When Daymond John was in his early 20s, his mother said to him, "Listen, you're going to have to figure out what you're doing the rest of your life, one way or another."
Growing up in Hollis, Queens, as the only child of a single mom, John had wanted to run his own business since grade school, and he was inspired by his mom's advice that a day job would never make him rich, but dedication to his own venture could.
So he told her one day in 1992 that he wanted to build an apparel company for young men called FUBU. She taught him how to sew, and he started making and selling hats. After seeing how passionate her son was about the project, she mortgaged her home to raise $100,000 in funding and turned half of her house into a factory, working alongside John when she could.
Six years later the company was an international sensation that brought in $350 million in revenue.
John recently sat down with his mom, who goes by Ms. John — or as her son now prefers, "Shark Momma John" — for a video produced by the Understood foundation for learning disabilities (John is dyslexic).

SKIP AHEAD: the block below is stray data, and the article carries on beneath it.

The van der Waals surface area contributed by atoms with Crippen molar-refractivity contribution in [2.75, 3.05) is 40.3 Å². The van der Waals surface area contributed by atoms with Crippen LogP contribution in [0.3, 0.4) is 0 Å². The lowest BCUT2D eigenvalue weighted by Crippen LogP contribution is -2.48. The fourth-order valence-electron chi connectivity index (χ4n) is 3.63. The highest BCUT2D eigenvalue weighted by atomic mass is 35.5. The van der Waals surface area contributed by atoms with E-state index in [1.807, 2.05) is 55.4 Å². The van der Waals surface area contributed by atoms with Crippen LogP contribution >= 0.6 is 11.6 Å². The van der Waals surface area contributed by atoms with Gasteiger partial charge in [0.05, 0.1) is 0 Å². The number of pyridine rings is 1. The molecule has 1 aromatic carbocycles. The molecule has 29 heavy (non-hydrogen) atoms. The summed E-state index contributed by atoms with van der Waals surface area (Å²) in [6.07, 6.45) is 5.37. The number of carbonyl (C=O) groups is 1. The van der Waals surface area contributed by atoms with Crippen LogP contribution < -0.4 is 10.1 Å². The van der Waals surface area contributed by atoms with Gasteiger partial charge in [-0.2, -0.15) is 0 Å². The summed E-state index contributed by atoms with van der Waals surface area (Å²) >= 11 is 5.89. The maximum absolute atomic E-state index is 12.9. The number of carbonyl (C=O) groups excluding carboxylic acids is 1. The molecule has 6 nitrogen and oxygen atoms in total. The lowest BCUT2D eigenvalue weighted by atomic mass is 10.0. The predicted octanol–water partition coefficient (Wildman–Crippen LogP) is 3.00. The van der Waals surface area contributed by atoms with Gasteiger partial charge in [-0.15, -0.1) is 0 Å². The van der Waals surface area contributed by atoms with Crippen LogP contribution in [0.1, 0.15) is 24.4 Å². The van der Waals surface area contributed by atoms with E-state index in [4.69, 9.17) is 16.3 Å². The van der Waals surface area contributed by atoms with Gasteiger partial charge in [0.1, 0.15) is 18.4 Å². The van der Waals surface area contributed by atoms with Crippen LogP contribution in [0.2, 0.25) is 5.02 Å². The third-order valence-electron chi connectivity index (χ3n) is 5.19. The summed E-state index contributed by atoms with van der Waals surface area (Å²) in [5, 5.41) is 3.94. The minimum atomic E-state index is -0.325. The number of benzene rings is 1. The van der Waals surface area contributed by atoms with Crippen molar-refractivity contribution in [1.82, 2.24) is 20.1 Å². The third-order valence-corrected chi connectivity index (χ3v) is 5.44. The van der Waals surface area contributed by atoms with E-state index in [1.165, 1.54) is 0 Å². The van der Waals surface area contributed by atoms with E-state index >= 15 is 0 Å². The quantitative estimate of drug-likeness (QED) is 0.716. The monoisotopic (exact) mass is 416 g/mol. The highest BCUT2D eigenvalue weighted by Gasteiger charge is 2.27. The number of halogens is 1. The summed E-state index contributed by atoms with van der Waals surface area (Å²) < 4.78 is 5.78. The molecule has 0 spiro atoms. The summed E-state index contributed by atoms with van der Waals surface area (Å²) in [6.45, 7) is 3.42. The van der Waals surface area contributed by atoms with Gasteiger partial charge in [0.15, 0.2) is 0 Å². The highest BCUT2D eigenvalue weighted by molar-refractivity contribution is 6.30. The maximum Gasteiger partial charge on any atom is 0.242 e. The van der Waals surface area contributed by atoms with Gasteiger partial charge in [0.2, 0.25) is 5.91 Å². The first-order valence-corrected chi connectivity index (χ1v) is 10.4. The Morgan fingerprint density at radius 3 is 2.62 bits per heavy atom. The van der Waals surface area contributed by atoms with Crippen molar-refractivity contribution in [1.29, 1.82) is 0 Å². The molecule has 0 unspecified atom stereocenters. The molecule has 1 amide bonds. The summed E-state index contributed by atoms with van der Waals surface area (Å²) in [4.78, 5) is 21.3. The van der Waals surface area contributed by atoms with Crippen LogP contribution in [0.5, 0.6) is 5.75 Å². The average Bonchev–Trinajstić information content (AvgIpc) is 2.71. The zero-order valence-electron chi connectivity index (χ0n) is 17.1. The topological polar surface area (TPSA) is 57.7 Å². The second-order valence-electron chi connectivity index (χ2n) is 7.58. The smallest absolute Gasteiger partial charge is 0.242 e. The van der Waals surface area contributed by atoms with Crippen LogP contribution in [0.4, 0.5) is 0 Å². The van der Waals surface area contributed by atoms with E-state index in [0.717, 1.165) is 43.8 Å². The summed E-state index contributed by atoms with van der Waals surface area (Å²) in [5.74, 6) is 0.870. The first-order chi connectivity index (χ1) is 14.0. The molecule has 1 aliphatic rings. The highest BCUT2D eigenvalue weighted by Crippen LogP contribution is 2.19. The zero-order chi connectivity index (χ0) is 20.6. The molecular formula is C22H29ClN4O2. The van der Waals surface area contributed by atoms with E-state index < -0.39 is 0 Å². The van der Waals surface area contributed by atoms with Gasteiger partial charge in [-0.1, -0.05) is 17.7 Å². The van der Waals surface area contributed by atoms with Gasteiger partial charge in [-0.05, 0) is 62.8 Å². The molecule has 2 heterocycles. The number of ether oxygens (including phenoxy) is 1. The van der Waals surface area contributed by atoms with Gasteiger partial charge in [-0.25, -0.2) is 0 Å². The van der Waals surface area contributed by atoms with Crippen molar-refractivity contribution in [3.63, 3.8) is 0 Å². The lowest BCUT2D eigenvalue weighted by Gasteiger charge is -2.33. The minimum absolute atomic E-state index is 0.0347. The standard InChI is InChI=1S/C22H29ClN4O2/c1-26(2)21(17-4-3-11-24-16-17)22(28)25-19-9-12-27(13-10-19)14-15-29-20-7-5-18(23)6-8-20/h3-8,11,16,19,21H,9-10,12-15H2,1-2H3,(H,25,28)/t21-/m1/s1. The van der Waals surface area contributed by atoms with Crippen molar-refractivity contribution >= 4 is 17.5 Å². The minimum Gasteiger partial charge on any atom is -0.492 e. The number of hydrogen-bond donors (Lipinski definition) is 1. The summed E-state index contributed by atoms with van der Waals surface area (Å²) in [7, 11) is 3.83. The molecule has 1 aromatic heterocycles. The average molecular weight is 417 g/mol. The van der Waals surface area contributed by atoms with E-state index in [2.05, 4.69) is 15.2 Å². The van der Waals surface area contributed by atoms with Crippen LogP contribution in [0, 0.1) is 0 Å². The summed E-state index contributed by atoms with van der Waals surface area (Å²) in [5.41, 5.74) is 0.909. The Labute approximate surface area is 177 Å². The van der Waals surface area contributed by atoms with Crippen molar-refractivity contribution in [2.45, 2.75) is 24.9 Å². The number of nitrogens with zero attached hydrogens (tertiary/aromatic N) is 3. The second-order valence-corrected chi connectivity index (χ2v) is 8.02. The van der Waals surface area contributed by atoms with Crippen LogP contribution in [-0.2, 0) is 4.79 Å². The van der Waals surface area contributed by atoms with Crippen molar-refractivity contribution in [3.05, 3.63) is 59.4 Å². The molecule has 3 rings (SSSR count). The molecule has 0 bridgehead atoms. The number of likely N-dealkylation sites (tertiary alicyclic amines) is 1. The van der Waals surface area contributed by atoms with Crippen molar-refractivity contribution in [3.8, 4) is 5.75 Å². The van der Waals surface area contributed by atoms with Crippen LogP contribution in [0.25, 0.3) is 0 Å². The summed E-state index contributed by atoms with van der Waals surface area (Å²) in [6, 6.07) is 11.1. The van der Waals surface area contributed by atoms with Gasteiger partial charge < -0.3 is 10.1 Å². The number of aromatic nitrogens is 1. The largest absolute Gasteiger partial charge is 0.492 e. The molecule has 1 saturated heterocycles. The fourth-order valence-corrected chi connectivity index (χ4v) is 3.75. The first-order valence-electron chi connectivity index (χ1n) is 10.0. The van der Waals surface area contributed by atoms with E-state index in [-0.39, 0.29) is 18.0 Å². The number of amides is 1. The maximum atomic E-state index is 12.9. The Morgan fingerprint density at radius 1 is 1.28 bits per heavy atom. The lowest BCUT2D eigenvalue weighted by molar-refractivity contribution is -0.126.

"We did it, and I believed in you because I saw how excited you were about being an entrepreneur, about making your own money, about making your own product," Ms. John told Daymond.
Today, John is in charge of a diverse investment portfolio under his company Shark Branding, which includes many companies he has invested in through the hit show "Shark Tank."
He told Business Insider last fall that his mother gave him his favorite piece of business advice: "Money is a great slave but a horrible master," she told him.
"I think that in the earlier days, when I was a 'wantrepreneur,' I was really doing things because I thought what I wanted was to be rich. For the most part, those businesses failed, and then later when I started doing something casually because I loved it, that business burst," he said, referring to FUBU.
In FUBU's infancy, Ms. John moved out of her house so that her son and three business partners he added could have more room to create apparel to meet increasing demand.
She was confident that Daymond had finally found what he wanted to do with his life.
"Any parent would have been so happy just to see their child so excited," Ms. John said.
You can watch the full interview below:
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